The front axial bore 25 opens into the front end face 27 and the rear axial bore 26 opens into the rear end face 28 of the insert 23 when viewed in the direction of insertion into the main plug-in channel 12. As mentioned before, the insert 23 is insertable into the channel 12 either with leading rear end face 28. The trailing front end 27 is either flush with the flat end surface of the handle 10 or slightly overlaps the latter. Alternatively, the insert 23 is plugged into the main channel 12 in the handle from opposite ends namely with leading front end face 27 if a tool tang 11 of smallest diameter is to be attached. Preferably, the length of the insert 23 slightly exceeds the length of the axial main bore 13 in the handle 10 so that the projecting portion of the insert at the left hand end of the handle can be reached and the entire insert withdrawn from the main channel 12 if desired.
The two axial bores 25 and 26 in the insert 23 transit in an intermediate part of the insert into a coaxial centering passage 29 of smaller diameter. Accordingly, the bores 25 and 26 communicate with one another through the centering passage. Each axial bore 25 and 26 has a conical shape converging toward the centering passage. The inner end of each axially bore 25 and 26 transits into a first conical section 30 or 31 which in turn opens into the centering passage 29. The centering passage 29 in this example is located approximately halfway between the ends of the insert 23.
In the example of FIG. 5, the insert 23 has a substantially circular cross section. Each half of the jacket of the insert 23 is in the form of a truncated cone. The cones converge to respective end faces 27 and 28 and adjoin each other approximately at the center of the length of the insert. It will be noted however that the illustrated conical or converging configuration of the axial bores 25 and 26 as well as of the jacket of the insert is not necessary for proper operation of this invention but facilitates the manufacture for example during removal of the plastic molded blanks from the form.
The outer surface of jacket 23 is provided with alternating elevations 32 and recesses 33, preferably in the form of axially directed ribs and valleys. The ribs in this example have triangular cross section and the valleys 33 are the corresponding interspaces between the ribs. The sides of the elevations or ribs 32 form an angle of about 30° with the upper surface of the insert. The width of the valleys or grooves 33 is larger than the base side of the ribs.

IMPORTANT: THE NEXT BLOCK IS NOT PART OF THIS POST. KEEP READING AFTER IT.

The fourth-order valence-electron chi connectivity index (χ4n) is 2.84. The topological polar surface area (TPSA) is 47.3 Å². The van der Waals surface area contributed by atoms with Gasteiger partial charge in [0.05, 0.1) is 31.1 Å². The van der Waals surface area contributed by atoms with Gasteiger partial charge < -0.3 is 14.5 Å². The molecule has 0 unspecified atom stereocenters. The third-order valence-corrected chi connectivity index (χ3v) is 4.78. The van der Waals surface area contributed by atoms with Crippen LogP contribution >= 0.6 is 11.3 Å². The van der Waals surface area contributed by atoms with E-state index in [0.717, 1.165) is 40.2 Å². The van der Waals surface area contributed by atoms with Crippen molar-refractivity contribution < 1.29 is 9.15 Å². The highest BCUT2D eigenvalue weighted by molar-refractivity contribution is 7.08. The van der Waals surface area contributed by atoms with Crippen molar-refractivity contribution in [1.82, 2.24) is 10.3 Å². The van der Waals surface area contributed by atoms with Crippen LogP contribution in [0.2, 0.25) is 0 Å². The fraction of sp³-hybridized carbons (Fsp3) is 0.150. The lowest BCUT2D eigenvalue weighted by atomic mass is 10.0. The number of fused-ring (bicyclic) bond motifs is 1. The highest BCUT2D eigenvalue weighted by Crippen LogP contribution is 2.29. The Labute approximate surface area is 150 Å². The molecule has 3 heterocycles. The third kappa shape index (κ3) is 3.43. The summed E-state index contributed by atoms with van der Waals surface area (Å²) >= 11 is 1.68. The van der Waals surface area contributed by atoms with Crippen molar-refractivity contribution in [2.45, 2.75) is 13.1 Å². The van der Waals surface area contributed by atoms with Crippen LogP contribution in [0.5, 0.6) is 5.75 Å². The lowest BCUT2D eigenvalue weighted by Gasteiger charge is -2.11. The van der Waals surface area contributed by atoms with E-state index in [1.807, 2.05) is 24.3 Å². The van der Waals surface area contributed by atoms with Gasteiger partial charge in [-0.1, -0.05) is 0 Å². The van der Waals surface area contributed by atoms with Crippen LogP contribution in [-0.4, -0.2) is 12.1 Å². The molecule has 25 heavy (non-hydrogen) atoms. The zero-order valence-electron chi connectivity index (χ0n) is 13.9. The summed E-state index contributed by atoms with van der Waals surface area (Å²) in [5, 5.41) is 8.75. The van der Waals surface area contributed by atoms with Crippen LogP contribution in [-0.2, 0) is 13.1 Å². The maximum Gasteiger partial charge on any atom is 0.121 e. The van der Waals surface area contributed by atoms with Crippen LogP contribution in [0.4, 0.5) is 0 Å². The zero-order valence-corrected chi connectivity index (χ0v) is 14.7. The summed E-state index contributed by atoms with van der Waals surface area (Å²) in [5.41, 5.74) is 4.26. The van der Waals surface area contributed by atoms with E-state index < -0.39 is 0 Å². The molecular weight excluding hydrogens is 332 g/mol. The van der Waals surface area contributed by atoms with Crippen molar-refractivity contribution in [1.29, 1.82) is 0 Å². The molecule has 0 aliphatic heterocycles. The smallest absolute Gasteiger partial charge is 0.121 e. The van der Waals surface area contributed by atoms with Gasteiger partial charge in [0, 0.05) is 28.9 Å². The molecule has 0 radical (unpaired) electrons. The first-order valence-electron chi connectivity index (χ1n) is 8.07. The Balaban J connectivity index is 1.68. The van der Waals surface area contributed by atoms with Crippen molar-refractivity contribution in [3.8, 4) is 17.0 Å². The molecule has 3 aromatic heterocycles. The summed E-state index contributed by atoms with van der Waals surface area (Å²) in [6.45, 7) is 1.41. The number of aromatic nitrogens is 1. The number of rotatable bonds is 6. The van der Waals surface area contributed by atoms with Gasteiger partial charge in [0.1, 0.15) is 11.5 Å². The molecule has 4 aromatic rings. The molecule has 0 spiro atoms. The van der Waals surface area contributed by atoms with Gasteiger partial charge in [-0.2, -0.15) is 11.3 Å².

The inner wall of the blind bore 12 in the handle 10 (FIGS. 1 through 3) is also provided with alternating grooves 17 and elevations 18 extending in axial direction. These recesses 17 and elevations 18 can be of a corresponding shape as those on the insert 23 or as shown in FIG. 3, both the grooves 17 and the elevations 18 may have a similar triangular cross section so that the ribs and grooves in the inner wall 16 regularly alternate with each other without any interspaces.
When the insert 23 is plugged into the main axial bore 13 of the handle, the elevations 32 and the grooves 33 of the insert positively engage the corresponding recesses 17 and grooves 18 in the main plug-in channel 12 and consequently the insert 23 is secured against unintentional axial rotation. As soon as the insert 23 is fully inserted in the axial bore 13 and its rear ends 28 abuts against the end wall 15 in the handle, then the tool tang 11 is plugged into the front axial bore 25 and passed in axial direction until its tip engages firmly the centering bore 29 in the insert and its base portion snugly engages a part of the inner wall of the main axial bore 13. As indicated by dashed lines in FIG. 4, the tip part of the tang 11 is allowed to pass entirely through the centering passage 29 and to project into the free space of the rear axial passage 26. In this manner, the fit of the tang 11 in the insert is achieved automatically during its axial movement. The fixing points of the tang are always in the region of the constricted central passage 29 and at the inlet openings 27 or 28 which are spaced apart from the centering passage a relatively long distance. Consequently, by virtue of the elasticity of the plastic material the tang 11 is always firmly held in position.